Monday, June 17, 2024
HomesingaporeSingapore’s economic growth to improve in the second half of 2024: MAS

Singapore’s economic growth to improve in the second half of 2024: MAS

SINGAPORE: Singapore’s economic growth is projected to improve in the second half of next year after facing an “effective standstill” since late 2022, the Monetary Authority of Singapore (MAS) said on Monday (Oct 30).

Singapore should benefit as the global tech industry is gradually emerging from its trough and interest rates around the world level off, MAS said in its latest half-yearly macroeconomic review.

Growth rates across sectors are also moving toward their pre-COVID trends, the central bank said.

“For 2024, growth is projected to improve gradually in the second half of the year, and come in closer to its potential rate for the year as (a) whole,” the report said.

Economic growth for this year is expected to be in the lower half of the forecast range of 0.5 to 1.5 per cent.

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Singapore's economy grew 0.7% in Q3, improvement on previous quarter: Advance estimates

Domestic sectors grew more than usual after COVID-19 was declared endemic, though construction and food and beverage sales did not increase as quickly as before.

Travel-related industries reported double-digit growth rates as borders reopened after the pandemic. The number of international visitor arrivals rose to an average of 1.3 million per month in the third quarter, reaching 81 per cent of pre-COVID levels. Chinese tourists are now once again Singapore’s largest source of visitors.

Services like information and communications, architectural and engineering, and accounting segments performed well, but manufacturing and financial services suffered this year. 

“The third quarter of this year likely marked the turning point in the slowdown,” MAS said. Manufacturing output has likely bottomed, and activity in financial services could pick up as interest rates peak.

INFLATION TO EASE FURTHER

Core inflation, which excludes accommodation and private transport, is expected to edge down to between 2.5 and 3 per cent by December. At the start of the year, the figure stood at a 14-year high of 5.5 per cent.

While there is monthly volatility for electricity and gas prices, food prices have continued to fall and consumer goods prices are lower, weighed down by manufactured goods prices, MAS said.

Related:

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The strong Singapore dollar also helps to filter external inflationary pressures.

Including the impact of the goods and services tax hike, core inflation is expected to average around 4 per cent for the full year, just 0.1 percentage point below the 2022 figure.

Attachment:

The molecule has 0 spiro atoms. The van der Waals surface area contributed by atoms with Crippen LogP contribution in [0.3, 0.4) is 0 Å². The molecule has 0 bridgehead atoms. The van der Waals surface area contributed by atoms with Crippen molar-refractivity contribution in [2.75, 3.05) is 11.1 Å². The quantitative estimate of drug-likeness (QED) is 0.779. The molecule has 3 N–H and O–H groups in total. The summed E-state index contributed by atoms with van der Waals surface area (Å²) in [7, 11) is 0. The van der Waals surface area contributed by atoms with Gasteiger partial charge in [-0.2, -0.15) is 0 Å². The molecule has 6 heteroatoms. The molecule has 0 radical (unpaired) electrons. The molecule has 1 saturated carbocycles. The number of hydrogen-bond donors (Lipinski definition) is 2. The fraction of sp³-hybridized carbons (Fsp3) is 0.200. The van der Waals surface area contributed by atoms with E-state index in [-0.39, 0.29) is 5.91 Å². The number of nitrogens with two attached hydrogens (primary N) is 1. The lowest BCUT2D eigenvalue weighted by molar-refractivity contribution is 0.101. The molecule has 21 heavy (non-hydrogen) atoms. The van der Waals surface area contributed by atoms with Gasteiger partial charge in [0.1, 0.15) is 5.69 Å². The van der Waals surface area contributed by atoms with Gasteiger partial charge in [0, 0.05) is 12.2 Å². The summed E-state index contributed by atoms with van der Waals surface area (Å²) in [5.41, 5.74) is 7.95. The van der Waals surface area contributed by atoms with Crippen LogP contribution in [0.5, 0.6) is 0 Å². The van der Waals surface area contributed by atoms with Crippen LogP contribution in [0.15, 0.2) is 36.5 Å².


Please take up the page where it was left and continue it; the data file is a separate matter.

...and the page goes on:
In early 2024, both headline and core inflation are likely to see a temporary increase as the Goods and Services Tax (GST) rises to 9 per cent and public transport fare hikes kick in. Headline inflation may also rise due to higher Certificate of Entitlement (COE) premiums and petrol prices.

Prices of services may increase due to a lag effect, but overall, core inflation is forecast to be on an easing trajectory with easing domestic cost pressures and modest imported costs.

MAS highlighted geopolitical conflict, adverse weather events and faster wage increases as risks to the inflation outlook.

RISKS FOR MIDDLE-INCOME WORKERS

Singapore’s middle-income earners experienced the fastest wage growth in the past decade, but could be impacted by demographic constraints and technological changes in the coming years, MAS said.

The nominal income of those between the 21st and 80th percentile rose 42 per cent, compared with 36 per cent for higher- and lower-income earners.

Workers who improved their educational qualifications or moved to more productive or larger companies commanded higher wages, according to a study by MAS.

The average economic growth rate slowed in the past decade and the trend is expected to continue as Singapore’s population ages.

Middle-income workers could be displaced if new technologies replace labour or if they do not have the right skills to transition into new roles, said the central bank.

Workers should refresh their skills, and policies should focus on raising the absolute income of lower- and middle-income workers.

“Securing the real income growth of the broad middle is the basis for the sustained and inclusive economic progress of the country,” MAS said.

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